Survivor Narratives: 1946

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Who is the Boy in the Picture?

A Mystery Solved

Known as the Pacific Tsunami Museum’s (PTM) “signature picture”, this photograph, taken by a barber named Cecilio Licos on April 1, 1946, is perhaps the most famous tsunami photo in our collection. We are sometimes asked if we know the name of the individual on the right.

This is the famous image of men running in downtown Hilo at 7 a.m. on April 1, 1946. The location is where the bus station is today. note the gigantic 30 foot third wave approcachic in the background. Before this wave came in, the sea receded all the way out to the breakwater.
Photo: Cecilio Licos

PTM did not know his name until 2002, when he called the Museum to identify himself as the young man in the right foreground. What prompted him to call was seeing the picture in a documentary film. The man’s name is George Wong, who now lives on the mainland. 

Shortly after making the call, George and his family came to Hawai’i to visit the Museum, and he recounted his story on that tragic day of April 1, 1946. He said he was almost fifteen years old and had come from Honolulu to live for a year with his uncle, who owned the Kwon See Wo store on Kamehameha Avenue in Hilo, mid-way between Mamo and Ponahawai Streets. Every morning George would come to help his uncle open up the store before going on to Hilo High School. 

On the morning of April 1, 1946, when George and his uncle got to the store, they found that it had been flooded. They did not even realize that a tsunami was occurring. Because of the mess in the store, his uncle told him that he would not open up until the store was cleaned up, so George should go on to school. 

George left the store by a back door and proceeded down the alley and across to Ponahawai Street when someone shouted “Wave!” A quick look back confirmed a large wave (the third one in a series) coming in over Hilo Bay. George turned and ran, nearly knocking over the photographer as he yelled at the photographer to get out of the way.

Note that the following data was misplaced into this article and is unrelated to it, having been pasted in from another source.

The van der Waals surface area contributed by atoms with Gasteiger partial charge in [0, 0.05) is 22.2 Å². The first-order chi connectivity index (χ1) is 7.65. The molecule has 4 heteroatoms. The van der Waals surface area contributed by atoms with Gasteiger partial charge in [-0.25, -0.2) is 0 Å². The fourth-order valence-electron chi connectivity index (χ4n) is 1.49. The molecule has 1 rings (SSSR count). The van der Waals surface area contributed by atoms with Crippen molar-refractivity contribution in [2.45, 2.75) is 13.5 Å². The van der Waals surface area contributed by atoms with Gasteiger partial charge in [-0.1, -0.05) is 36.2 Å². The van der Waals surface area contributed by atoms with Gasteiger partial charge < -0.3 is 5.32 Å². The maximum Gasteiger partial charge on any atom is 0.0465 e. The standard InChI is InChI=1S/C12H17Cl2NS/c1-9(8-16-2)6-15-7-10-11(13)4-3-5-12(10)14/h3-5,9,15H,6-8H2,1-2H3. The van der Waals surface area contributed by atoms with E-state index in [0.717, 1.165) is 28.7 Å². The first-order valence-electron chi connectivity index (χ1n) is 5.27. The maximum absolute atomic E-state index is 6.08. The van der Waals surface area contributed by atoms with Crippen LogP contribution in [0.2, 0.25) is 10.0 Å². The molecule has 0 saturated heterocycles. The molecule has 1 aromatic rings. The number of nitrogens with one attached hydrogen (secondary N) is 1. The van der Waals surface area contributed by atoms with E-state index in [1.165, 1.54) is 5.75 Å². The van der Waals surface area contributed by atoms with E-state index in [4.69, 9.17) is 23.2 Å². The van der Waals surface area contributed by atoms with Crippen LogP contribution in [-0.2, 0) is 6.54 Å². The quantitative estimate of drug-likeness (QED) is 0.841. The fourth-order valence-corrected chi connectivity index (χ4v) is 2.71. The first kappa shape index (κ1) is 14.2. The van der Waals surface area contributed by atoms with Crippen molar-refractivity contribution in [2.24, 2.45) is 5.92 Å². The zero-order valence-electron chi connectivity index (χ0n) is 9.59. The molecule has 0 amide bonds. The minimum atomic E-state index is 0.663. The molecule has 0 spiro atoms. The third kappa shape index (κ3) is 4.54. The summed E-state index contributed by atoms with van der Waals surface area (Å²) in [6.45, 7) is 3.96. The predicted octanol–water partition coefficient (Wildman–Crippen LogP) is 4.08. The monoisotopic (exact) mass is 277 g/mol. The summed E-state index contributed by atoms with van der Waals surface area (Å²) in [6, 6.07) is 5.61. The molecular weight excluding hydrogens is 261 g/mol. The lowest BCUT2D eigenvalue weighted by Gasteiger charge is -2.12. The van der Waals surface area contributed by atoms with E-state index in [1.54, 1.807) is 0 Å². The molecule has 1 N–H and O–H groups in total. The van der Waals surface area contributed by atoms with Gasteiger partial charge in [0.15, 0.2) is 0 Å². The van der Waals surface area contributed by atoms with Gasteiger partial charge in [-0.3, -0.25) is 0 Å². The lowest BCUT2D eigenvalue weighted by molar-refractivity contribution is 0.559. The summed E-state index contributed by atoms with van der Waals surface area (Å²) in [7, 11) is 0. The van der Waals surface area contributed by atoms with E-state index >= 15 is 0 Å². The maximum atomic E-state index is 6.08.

Several days after the tsunami waves, the picture with George in it appeared in the news media. Even though his aunties teased him about making the news, George never kept a copy of the picture or newspaper clipping. 

With the end of school in June of 1946, George returned to Honolulu to his family. After high shool graduation and a stint in the service, he moved to Chicago where he met his wife, a girl from Kona. He would tell his wife about the picture in which he is running from tsunami waves, and she would just laugh as if he was telling her a big story. 

Then one evening in 2002 as they were watching television, a tsunami documentary show came on. George’s wife joked that maybe they would see the “famous” picture of George running from the third wave, and to her surprise that is exactly what happened! This prompted George to call the Museum and answer the age-old question, “Who is the boy in the picture?” 

When George and his family came to Hawai’i in 2002, it was his first trip back since June of 1946. He got to re-live his experience by telling his story, and his grandchildren were in awe that Grandpa’s picture was on so many book covers, picture post cards, posters, and in the movies. 

PTM collects survivor stories, and George Wong’s story is really one-of a-kind. It is a special story that we are happy he shared with all of us. It is truly amazing that anyone took this picture at all!